Stern fines the Spurs 250,000 Dollars for not playing Fair

The fight in David Stern hasn’t gone out, that’s for sure. The out going Commissioner hit the San Antonio Spurs with a 250,000 dollar fine.

FILE - This Jan. 22, 2011 file photo shows San Antonio Spurs, from left,  guard Manu Ginobili, of Argentina, Richard Jefferson, Tim Duncan and Tony Parker, of France, watching action from the bench in the second half of an NBA basketball game against the New Orleans Hornets in New Orleans. The Spurs played without Duncan, Parker, Ginobili and Danny Green Thursday night, Nov. 29, 2012 against the Miami Heat in Miami, all sent back to San Antonio by coach Gregg Popovich, who said the move was in his team's best interest. NBA Commissioner David Stern called the decision "unacceptable," apologizing to fans and saying that sanctions against the Spurs will be forthcoming. (AP Photo/Patrick Semansky, FIle)

Commissioner David Stern said the Spurs ”did a disservice to the league and our fans” when they didn’t bring Tim Duncan, Tony Parker, Manu Ginobili or Danny Green to Miami for the final game of the six-game trip.

”The result here is dictated by the totality of the facts in this case,” Stern said in a statement. ”The Spurs decided to make four of their top players unavailable for an early-season game that was the team’s only regular-season visit to Miami. The team also did this without informing the Heat, the media, or the league office in a timely way. Under these circumstances, I have concluded that the Spurs did a disservice to the league and our fans.”

Teams are required to report as soon as they know a player will not travel because of injury.

The league’s statement said the Spurs were in violation of league policy reviewed with the board of governors in April 2010 against resting players in a manner ”contrary to the best interests of the NBA.”

Maybe instead telling the Spurs when to play their players, Stern could have spent more time looking into the thuggery that went on in the Celtic game against the Nets. Getting beat fair and square is one thing but starting a fight and then have the party you started the fight against get fined looks and is weak, but Stern wanted to send a message to the Spurs about resting their players. There are two sides to this issue about what Popovich did against the Heat. One thought and it is the feelinig here is that Stern was more worried about saving face with his sponsors because it was a nationally televised game. If this was not a televised game either or TNT or NBATV this would not have gotten this kind of attention. Popovich crime if you will, wasn’t that he rested his players, his crime was he was honest about why he rested his players. Most coaches would have come up with phantom injuires as to why their star players were not playing game 16 of an 82 NBA season. We always want our coaches, players, Owners to be honest with us. Well Stern, Popovich was honest with you and now you punish him and his team for it.

The other school of thought is that the Spurs have a obligation to inform the League for any changes that would or could affect the quality of play in a prudent manner. The fans pay good money to see star players of everyteam in the league, just like going to a concert to see your favorite band or performer and only to find out the band cancelled or the performer will not perform that night. Fans feel cheated when that happens. This is David Stern’s possible line of thought in this matter. I can see both sides of this situation, but I side more with the Spurs when you look at their set of circumstances. There are others in the NBA that have voices their opinions on this as well. Consider the following comments:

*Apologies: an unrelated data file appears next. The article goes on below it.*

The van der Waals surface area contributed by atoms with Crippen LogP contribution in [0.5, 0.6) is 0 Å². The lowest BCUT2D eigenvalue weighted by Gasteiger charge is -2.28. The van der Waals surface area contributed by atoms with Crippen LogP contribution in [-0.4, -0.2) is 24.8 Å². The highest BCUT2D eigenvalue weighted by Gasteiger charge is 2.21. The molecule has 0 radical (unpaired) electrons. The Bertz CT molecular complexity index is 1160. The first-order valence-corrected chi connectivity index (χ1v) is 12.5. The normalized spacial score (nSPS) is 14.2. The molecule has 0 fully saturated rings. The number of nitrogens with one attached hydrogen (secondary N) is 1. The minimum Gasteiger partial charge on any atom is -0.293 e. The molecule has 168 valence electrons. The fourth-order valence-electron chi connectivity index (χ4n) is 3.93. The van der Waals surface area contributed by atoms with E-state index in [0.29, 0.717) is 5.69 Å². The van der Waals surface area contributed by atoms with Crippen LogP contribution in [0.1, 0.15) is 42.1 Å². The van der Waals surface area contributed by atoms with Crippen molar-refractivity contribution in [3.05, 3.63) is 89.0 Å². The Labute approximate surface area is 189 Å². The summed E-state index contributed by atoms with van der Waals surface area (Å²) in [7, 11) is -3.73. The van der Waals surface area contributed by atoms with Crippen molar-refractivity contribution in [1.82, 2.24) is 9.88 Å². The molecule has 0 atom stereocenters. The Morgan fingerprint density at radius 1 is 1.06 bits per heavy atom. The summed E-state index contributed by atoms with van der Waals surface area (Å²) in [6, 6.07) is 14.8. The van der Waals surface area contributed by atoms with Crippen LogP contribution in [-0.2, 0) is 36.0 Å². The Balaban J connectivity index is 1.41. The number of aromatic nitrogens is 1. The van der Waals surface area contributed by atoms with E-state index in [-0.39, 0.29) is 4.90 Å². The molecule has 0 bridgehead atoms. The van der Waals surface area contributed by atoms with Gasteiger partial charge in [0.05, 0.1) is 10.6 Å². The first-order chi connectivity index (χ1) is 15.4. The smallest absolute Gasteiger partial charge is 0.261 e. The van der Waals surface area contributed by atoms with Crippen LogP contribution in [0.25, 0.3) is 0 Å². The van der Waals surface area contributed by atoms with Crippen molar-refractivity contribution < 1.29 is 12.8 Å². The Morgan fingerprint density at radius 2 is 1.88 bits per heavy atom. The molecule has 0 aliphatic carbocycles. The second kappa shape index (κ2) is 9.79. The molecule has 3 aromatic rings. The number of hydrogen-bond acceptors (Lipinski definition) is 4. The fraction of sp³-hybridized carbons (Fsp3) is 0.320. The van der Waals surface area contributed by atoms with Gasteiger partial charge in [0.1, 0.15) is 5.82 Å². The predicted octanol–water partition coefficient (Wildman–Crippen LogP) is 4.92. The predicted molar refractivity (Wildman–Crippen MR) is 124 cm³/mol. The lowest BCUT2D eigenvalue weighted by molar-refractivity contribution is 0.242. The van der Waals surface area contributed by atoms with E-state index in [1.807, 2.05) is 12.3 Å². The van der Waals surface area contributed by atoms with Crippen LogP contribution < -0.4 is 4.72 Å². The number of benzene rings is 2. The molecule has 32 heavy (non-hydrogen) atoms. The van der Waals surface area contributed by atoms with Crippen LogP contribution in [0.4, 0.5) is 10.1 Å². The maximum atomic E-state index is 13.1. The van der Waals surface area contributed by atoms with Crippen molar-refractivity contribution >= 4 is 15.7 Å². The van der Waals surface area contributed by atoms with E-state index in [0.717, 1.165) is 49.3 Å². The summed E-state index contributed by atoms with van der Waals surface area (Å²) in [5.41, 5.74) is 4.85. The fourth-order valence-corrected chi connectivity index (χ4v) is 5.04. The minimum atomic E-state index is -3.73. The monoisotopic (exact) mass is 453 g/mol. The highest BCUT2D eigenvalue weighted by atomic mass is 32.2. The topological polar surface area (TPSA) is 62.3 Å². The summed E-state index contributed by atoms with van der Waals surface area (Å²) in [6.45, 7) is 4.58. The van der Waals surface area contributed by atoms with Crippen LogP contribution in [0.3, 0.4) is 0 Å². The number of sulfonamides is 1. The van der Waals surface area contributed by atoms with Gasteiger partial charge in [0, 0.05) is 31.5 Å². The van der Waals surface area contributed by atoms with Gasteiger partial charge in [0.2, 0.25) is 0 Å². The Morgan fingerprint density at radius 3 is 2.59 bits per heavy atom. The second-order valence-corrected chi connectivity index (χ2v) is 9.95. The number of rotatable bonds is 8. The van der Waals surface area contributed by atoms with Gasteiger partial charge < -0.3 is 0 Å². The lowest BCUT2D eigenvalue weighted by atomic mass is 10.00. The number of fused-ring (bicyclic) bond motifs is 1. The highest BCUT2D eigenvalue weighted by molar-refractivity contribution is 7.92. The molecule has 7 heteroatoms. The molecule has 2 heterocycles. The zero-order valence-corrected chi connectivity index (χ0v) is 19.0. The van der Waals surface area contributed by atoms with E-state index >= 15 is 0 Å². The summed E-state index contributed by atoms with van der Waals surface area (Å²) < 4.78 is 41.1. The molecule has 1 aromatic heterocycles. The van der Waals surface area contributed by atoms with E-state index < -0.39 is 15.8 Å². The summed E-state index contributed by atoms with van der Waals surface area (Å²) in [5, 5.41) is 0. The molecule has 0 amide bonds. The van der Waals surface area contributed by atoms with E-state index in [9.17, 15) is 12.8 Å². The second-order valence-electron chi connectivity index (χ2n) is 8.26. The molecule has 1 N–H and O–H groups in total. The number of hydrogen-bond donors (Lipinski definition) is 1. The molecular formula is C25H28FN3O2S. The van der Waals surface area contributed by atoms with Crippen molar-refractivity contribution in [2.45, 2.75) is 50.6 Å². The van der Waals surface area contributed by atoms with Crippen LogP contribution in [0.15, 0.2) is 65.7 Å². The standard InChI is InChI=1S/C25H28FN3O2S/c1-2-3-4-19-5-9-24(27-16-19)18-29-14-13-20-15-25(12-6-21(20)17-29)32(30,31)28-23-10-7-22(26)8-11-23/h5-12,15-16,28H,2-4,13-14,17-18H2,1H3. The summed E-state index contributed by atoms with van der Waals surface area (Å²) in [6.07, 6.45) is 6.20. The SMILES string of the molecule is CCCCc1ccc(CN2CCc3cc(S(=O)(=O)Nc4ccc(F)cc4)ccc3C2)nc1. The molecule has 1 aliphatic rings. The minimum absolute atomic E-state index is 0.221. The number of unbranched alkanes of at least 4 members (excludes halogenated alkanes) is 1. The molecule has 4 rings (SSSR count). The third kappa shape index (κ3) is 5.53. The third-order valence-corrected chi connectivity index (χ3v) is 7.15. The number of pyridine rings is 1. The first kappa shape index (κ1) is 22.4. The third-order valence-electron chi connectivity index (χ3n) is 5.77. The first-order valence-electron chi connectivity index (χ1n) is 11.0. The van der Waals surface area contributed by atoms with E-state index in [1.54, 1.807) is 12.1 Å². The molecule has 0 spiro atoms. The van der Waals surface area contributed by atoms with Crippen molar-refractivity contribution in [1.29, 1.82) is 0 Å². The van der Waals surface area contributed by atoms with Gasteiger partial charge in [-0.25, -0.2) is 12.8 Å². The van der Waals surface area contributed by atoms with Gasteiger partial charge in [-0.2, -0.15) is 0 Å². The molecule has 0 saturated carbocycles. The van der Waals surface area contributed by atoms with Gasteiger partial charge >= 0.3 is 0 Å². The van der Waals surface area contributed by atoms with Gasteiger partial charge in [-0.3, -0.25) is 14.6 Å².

”Popovich has done this before and he knows what’s best for his team,” former NBA star Shaquille O’Neal said on TNT. ”It’s his job to manage his players and do whatever he’d like. He’s thinking about the big picture.”

Another former player turned TNT analyst, Steve Kerr – who played for Popovich – also defended the franchise’s actions.

”If the NBA punishes the Spurs for sitting players, it opens up a huge can of worms,” he wrote on Twitter. ”This is a serious legal challenge for the league.”

Celtics coach Doc Rivers didn’t think the penalty would keep teams from resting players.

”I don’t like it,” he said. ”It’s a tough one. You’ve got to coach your team to win in the long run and you have to do whatever you need to do. If that’s sitting players, you sit players.”

Let’s be clear teams do this regularly, The Heat rested their stars in what was called a ”maintenance program”

But again, Stern was redfaced because it happened on TV and left him exposed to his sponsors so he felt he had to do something. The fact that the Spurs nearly won the game and played hard should have given Stern even more to think about. Had they won, Stern would have launched an investigation maybe even accused the Heat of throwing the game …just saying.

Published by bklynboy59

Welcome to Smallthoughtsinasportsworld. We keep it fun and we keep interesting and informative. On Tuesdays we go back in time with Old School Tuesdays, on Thursdays we keep it fun by Smallthoughts Trivia Thursday and on Fridays is Smallthoughts: Rant of the Week and Smallthoughts:Rave of the Week and we also post the answer from Smallthoughts:Trivia Thursday. I am a lifelong New York Mets, Knicks and Jets and Giants fan. I root hard for my teams and have rooted for them even when it wasn't and in some cases still isn't easy. I enjoy talking sports, and on here I get to write about it as well. I have my thoughts hence Small thoughts, we will not always agree, but respectfully speak about what we feel. I invite your comments and feedback as well. You can also follow me on twitter @bklynboy59 and facebook Jerry bklynboy Small

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